The only real thing you can infer from a volcanoes behavior, is that it tends to erupt/act like it has previously done. With Krakatoa, the apparent periodicity is probably a function of magma generation rate from the subducting slab, and the ability of the magma to work its way up through the crust to fill the chamber… which was destroyed in 1883 and had to be rebuilt. Then you have to consider whether the caldera roof has gained enough strength for the chamber to build up enough pressure to become capable of catastrophic activity.

      The same line of logic can be used for the old fissure swarms of the “dead zone.” at 18 mm/year of built up tension stress, has enough stress accumulated for the swarm to rupture? If so, is there enough gas rich and volatile magma there to become something significant? Holuhraun had the stress to rupture, and there was a ready supply of magma in Bàrðarbunga to exploit that pending fracture, but it did not erupt on the scale of Skaftáreldar (Laki) or Veidivotn. It made a pretty decent attempt, but all it managed to do was to keep us guessing whether “Carlvotn” would form or not. Yes, “The Dead Zone” bears watching, but don’t hold your breath. It might take a while. The main thing that really tweaks my interest, is that I call it “The Dead Zone” specifically due to the lack of quakes relative to other areas along the rift line. (and I’m not the first to notice that) Personally, I think there is a reason for the lack of quakes… higher ductility in the underlying rock. That sort of points to it possibly having a high enough temperature that the rocks are not as prone to brittle failure. Evan after 400+ years, it can still be pretty hot down there following a fissure eruption.

      Made by GeoLurking using KWare’s Heat3D.

      • Another answer to Goldilock’s dilemma, this is very hot yet very cool.

    • One thing that came up in discussion during the early days of VolcanoCafe, was the idea that a central volcano such as Bàrðarbunga or Grimsvotn, could theoretically feed into an opening fissure and unzip the fissure as it did. The Holuhraun eruption sort of proved that idea as the dike was tracked by IMO all the way into the Grimsvotn fissure region where it took a hard left turn and headed off towards the north before broaching the surface where it did. Almost as if the pressure in the region of Grimsvotn was too high to allow it to turn south. The alternative idea (and one that I believed in at the time) was that the fissure opening would allow decompression melt to rocket up to the surface, degassing along the way. The mechanics of my idea never came to pass, but I’m not totally giving up on it. I think that may be how Hekla initially formed. After all, Hekla is not a traditional stratovolcano, it more resembles an over grown fissure-cone row… a REALLY HUGE fissure-cone row. That would also explain why Hekla is so dangerous. In Hekla 2000, the quakes leading to the eruption didn’t start until about 60 minutes prior to the eruption being “full-on”, and did not cross the threshold of human perception (standing there on the summit and feeling it shake) until about 15 minutes before it went. With Hekla sitting right on the end of the SISZ next to a collection of Riedel shear structures known as “sprungur” on the SISZ map, I think Hekla could see an opportunity to open up as well if the “Dead Zone” experiences much more expansion.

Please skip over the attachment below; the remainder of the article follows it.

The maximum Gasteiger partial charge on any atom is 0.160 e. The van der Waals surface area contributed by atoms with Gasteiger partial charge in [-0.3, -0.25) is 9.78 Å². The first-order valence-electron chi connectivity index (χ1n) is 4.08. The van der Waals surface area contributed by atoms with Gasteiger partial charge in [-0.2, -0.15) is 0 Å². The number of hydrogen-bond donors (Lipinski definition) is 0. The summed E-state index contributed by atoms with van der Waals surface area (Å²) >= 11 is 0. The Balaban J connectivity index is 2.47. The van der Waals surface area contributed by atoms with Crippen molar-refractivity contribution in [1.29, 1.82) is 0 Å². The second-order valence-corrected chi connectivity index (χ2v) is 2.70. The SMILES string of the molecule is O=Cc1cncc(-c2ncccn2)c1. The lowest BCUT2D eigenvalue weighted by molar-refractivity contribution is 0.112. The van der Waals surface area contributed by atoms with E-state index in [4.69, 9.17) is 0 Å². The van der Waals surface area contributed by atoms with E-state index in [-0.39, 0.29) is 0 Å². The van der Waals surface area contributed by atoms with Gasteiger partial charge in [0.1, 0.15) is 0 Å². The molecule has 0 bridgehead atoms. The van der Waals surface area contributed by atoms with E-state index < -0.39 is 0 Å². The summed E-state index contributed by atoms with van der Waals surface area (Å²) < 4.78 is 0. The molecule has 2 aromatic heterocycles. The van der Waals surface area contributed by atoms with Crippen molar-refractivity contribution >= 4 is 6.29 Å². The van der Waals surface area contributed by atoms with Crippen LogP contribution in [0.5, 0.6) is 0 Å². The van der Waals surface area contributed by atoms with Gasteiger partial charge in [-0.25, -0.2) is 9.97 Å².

• The question is from where Hekla feeds – immediately below only, from the west with the SISZ graben blocking magmatic egress from the MAR or (highly unlikely as Torfajökull is in the way) from the east where it would be MAR + hotspot or even a combination of two and more. Following the eq activity of the past two decades and especially the last decade, it would seem that the western part of the MAR from the Reykjanes Ridge through Reykjanes to the SISZ might be opening up/unzipping.